The very idea of a Hollow Earth hypothesis is conventionally agreed to be as hollow as the Flat Earth theory falls flat. Even to consider it is seen as being not just non-scientific but anti-science. But let’s not forget that Earth science was in its infancy a hundred years ago when Etidorhpa was first published, and occult scientific study was de rigueur. Nor that there are competing ideas about what “hollow” constitutes.
The original manuscript of Etidorhpa (that’s “Aphrodite” spelled backwards) was reputedly given to a Cincinnati man, Llewellyn Drury, by a mysterious stranger who materialised in front of him in his room one cold November night in the mid-1800s. It told of the man’s early years as a mortal being, of his Masonic transformation, of his incredible journeys into hidden recesses of the Earth’s interior and his encounters with strange beings. Drury was told to hide the manuscript for 30 years, and when the time came, a friend, author John Uri Lloyd, had to step in, getting the first edition into print in 1896 with J. Augustus Knapp’s paintings and drawings highlighting specific scenes.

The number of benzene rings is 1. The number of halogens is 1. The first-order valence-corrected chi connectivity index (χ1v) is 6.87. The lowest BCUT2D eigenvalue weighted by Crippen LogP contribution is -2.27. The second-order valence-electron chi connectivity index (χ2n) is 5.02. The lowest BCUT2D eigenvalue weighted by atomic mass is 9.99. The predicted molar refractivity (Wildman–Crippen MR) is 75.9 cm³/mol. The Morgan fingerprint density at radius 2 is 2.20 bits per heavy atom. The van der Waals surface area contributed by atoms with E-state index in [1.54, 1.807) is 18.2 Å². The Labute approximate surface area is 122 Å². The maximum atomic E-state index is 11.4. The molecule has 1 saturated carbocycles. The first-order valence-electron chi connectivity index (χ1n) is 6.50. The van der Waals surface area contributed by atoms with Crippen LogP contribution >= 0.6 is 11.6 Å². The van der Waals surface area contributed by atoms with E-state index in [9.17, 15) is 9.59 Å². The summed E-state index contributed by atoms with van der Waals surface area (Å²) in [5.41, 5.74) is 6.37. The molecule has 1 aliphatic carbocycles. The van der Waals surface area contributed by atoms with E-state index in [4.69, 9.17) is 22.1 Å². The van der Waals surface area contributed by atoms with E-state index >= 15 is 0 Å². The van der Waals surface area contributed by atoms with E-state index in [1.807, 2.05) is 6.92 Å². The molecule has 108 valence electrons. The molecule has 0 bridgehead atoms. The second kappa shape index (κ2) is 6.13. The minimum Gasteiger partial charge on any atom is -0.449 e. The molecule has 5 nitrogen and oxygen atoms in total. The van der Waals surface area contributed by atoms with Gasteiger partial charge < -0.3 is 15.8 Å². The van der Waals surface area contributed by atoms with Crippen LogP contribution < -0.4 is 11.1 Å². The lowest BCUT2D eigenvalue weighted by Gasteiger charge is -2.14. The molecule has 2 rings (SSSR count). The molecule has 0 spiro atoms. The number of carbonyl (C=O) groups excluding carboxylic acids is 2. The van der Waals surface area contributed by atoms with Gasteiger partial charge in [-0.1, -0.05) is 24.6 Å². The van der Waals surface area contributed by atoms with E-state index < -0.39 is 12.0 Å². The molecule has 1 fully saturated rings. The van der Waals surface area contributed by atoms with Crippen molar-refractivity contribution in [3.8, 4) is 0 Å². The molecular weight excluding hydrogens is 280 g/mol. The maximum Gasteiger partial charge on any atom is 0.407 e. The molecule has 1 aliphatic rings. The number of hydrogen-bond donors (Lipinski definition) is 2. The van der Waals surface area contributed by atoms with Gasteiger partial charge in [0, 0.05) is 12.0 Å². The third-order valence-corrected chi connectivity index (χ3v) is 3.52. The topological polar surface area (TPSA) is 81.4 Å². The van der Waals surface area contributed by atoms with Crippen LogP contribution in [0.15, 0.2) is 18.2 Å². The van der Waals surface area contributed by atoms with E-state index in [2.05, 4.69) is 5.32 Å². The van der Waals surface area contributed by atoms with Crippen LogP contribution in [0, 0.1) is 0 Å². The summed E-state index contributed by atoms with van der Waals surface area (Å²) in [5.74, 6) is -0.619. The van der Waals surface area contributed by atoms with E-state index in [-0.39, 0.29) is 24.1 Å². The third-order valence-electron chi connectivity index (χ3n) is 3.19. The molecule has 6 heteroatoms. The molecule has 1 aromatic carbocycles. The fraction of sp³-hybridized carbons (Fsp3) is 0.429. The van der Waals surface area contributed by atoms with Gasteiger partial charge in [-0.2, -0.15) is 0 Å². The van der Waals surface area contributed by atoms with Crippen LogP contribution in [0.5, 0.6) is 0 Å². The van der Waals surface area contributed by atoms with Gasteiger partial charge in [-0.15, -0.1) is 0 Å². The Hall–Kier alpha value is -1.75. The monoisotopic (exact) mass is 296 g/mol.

One of the problems, of course, is that Etidorhpa may well be just fantasy, or so fantastic it could be true. Whatever the case, it is a classic in the Hollow Earth genre which continues to attract borderlands researchers.